Whilst this initially means deciding which players to chase down, perhaps only targeting the stronger heroes or those with the most Body Points (HP) left in order to keep players in the game a bit longer. Or, go the other way by specifically targeting one hero at a time to thin their numbers and add more of a challenge to seasoned players. The Zargon player can, and perhaps should, tweak the game based on the player’s skill & experience.

Though the rulebook doesn’t specifically state this, it’s generally accepted practice that the DM can define whatever house rules they see fit in order to keep the game moving. Whilst some may whinge that “this is not the true HeroQuest experience”, and they would be right, don’t tell me you “don’t use the free parking rule” in Monopoly, course you do.

For example, when I played with my wife along with our five-and-six-year-old children. Forgive me for allowing things like resurrection with healing potions they found (normally not allowed). Or, not allowing bigger monsters to exit the rooms they are found in (all monsters can normally travel wherever they want once revealed).

HeroQuest Gameplay – Permadeath and Progression

At the end of each quest, the heroes can use any treasure found (to the value of gold coins) to purchase equipment that will make them stronger in the next quest. The equipment works by increasing the heroes’ base stats. Affecting their Body Points (HP) or the number of dice rolled to attack or defend in combat. Gold can be shared between characters if the person who found it agrees to share it.

Used spells are also returned to the players.

To heal, players must use found potions or be healed by a spellcaster mid-quest.

But dead and injured players are not resurrected or healed (unless the DM invokes this as a hose rule).

Officially, on death during a quest, unless actual resurrection is possible, players lose all obtained equipment and treasure found. That character is dead and it’s player must sit the rest of that quest out of the game. The physical character model can return in the next quest, but this will be considered a new character, with a new name and base stats.

HeroQuest 2021 Review – Models & Dice

Your first storage tray is loaded with your character models – both monsters and heroes. There’s an absolute heap of them.

Heroquest 2021 Review - Figure Tray
  • 4 Hero Miniatures
    • Barbarian
    • Wizard
    • Dwarf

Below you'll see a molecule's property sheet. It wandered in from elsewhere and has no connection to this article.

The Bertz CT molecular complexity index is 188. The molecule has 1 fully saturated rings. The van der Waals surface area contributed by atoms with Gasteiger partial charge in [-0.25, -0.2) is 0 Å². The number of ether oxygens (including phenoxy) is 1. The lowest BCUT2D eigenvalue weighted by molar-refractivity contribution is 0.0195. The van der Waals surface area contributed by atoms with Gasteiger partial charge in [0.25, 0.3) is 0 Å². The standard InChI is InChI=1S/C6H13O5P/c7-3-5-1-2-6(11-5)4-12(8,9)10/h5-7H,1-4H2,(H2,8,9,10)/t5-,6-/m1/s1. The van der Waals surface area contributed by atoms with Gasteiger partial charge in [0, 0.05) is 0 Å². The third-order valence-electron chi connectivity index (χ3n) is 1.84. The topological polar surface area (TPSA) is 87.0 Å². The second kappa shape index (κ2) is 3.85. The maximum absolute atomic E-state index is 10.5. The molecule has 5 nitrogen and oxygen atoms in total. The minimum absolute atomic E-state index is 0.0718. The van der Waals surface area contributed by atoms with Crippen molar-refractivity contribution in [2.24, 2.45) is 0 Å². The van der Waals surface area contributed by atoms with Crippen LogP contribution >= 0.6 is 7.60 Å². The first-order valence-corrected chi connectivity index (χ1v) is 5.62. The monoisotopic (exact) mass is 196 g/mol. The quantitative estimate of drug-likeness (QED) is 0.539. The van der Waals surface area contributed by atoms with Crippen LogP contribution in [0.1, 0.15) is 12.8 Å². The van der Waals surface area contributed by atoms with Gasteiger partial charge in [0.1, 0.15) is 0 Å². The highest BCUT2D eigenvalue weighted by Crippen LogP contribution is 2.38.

• Elf
  • 31 Monsters Miniatures
    • 6 Goblins
    • 8 Orks
    • 4 Skeletons
    • 2 Mummies
    • 2 Zombiies
    • 4 Dread Warriors (Chaos Warriors)
    • 3 Abominations (Fish Men)
    • 1 Gargoyle
    • 1 Dread Sorcerer

As I said, it’s a lot of stuff.

HeroQuest 2021 Packaging & Storage

These trays however are an absolute PITA! They are excellent for transporting your copy of HeroQuest to you without risk of damage to your miniatures. It is intelligently designed that everything for the game will go neatly back into the box.

But its design is a double-edged BROWADSOWAD, because just getting the models out is really hard. They are all wedged in here so tight.

Several people have already reported near-breakages when trying to remove things.

Those, I guess, are the lucky people because many of my models were clearly damaged, warped or at least bent going into the box.

Heroquest 2021 Review - Figure Tray Damage

I’ll come back to the miniatures further down.

This casing is almost intentionally designed to tease you into using it just well enough to cause damage over time. I certainly wouldn’t be using this once the models are painted.

Thankfully companies like Feldherr are releasing one of their foam storage solutions in December 2021!

HeroQuest 2021 – Dice

As for the dice… eugh! They are nasty.

Before we go into detail on the quality, I’ll explain the config below. It’s super simple and fits into the gameplay section above.

Your 2 red D6 define how far your heroes can move on a particular turn and are sometimes called into play when specific actions are used.

The other 6 dice are combat dice. Where 3 sides are given to Skills (Hits), 2 sides to White Shields (Hero defends) and 1 side is a Black Monster Face (Monster defends).